U.S. aeroplane maker Boeing says it has launched a compensation fund for the relatives of those who were killed in crashes involving the company’s 737 MAX model in Indonesia and Ethiopia.
The families of the 346 victims are each to receive 144,500 dollars, according to a statement by the fund, which is managed by prominent U.S. attorney Ken Feinberg.
Boeing said in July that it would set aside 100 million dollars in financial aid for the families, half of which is to be made available in the short term.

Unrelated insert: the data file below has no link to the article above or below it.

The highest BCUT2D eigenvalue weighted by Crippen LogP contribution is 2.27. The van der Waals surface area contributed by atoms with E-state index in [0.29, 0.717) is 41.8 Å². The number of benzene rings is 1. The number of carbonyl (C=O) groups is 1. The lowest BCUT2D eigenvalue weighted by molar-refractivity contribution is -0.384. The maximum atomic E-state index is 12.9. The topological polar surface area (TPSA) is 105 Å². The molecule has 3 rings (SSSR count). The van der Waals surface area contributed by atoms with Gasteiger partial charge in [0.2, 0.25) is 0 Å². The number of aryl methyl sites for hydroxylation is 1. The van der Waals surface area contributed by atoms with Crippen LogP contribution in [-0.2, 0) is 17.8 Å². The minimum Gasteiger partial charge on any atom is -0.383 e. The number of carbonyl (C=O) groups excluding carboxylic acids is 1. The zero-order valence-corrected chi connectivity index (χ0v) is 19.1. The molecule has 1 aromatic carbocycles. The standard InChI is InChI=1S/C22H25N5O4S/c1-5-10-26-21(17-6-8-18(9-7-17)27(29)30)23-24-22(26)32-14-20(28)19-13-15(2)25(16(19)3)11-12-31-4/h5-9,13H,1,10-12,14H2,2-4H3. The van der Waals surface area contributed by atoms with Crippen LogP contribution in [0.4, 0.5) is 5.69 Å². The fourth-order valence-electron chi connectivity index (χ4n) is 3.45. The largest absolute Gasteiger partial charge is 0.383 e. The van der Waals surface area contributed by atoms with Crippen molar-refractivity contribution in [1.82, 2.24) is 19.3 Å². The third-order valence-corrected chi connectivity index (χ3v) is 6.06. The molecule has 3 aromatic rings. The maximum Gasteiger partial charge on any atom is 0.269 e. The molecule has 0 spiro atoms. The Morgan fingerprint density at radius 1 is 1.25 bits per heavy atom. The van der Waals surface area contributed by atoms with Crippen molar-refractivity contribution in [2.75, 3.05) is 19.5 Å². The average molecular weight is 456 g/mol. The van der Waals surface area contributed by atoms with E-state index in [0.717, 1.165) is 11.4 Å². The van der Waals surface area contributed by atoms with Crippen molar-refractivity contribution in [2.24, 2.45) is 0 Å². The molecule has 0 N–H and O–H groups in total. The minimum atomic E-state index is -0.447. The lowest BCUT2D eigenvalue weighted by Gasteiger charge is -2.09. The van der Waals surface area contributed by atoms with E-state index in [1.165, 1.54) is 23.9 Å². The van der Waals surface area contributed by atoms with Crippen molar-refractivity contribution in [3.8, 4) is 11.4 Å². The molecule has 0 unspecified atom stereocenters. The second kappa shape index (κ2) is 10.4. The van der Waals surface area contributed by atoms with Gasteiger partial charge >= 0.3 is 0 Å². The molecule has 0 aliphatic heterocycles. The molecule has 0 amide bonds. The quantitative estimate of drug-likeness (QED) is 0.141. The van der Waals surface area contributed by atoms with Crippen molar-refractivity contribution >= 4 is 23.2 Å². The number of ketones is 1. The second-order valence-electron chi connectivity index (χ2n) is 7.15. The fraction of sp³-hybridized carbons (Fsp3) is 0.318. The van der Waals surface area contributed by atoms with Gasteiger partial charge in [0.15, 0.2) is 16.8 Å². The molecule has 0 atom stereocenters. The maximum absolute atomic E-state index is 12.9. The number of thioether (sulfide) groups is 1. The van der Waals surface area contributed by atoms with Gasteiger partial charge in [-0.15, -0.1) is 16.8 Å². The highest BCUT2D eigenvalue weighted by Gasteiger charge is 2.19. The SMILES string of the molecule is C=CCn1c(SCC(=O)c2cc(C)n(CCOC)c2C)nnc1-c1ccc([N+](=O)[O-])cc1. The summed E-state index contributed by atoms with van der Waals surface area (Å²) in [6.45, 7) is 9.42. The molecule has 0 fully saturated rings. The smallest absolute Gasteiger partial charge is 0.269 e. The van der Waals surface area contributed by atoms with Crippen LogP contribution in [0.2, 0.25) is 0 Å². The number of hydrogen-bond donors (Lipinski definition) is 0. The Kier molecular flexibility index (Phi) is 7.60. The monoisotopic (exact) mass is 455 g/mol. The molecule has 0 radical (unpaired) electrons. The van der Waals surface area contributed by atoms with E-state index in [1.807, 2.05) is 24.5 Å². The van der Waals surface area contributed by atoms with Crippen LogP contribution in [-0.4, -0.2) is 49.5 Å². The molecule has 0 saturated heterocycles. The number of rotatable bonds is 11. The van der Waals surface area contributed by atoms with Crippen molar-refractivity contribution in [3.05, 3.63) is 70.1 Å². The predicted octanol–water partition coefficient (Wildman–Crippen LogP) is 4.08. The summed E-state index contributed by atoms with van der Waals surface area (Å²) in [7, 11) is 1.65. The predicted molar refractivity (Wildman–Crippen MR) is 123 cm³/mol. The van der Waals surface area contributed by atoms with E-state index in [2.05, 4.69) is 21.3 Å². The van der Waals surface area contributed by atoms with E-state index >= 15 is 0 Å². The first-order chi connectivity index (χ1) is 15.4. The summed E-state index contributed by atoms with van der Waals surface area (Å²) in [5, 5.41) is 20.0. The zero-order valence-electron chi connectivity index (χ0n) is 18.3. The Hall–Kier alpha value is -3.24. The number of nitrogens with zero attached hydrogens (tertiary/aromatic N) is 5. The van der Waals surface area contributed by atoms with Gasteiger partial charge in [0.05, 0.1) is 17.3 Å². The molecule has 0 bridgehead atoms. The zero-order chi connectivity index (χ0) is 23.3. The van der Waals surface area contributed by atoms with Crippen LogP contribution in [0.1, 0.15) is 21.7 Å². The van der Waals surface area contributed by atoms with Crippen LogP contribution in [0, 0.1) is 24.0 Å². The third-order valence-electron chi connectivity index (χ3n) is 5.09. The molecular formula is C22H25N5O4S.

Feinberg, who worked on similar compensation projects in the wake of the Sept. 11 terrorist attacks and the BP Deepwater Horizon oil disaster, has assured claimants that they will not be required to waive the right to litigate in order to receive compensation.
Lion Air Flight 610 killed all 189 aboard, the U.S. Federal Aviation Administration warned airlines that erroneous inputs from an automated flight control system’s sensors could lead the jet to automatically pitch its nose down, but the agency allowed the jets to continue flying.
Five months later, the same system was blamed for playing a role when ET302 crashed on March 10, killing all 157 passengers and crew and prompting a worldwide grounding of the 737 MAX that remains in place. (NAN)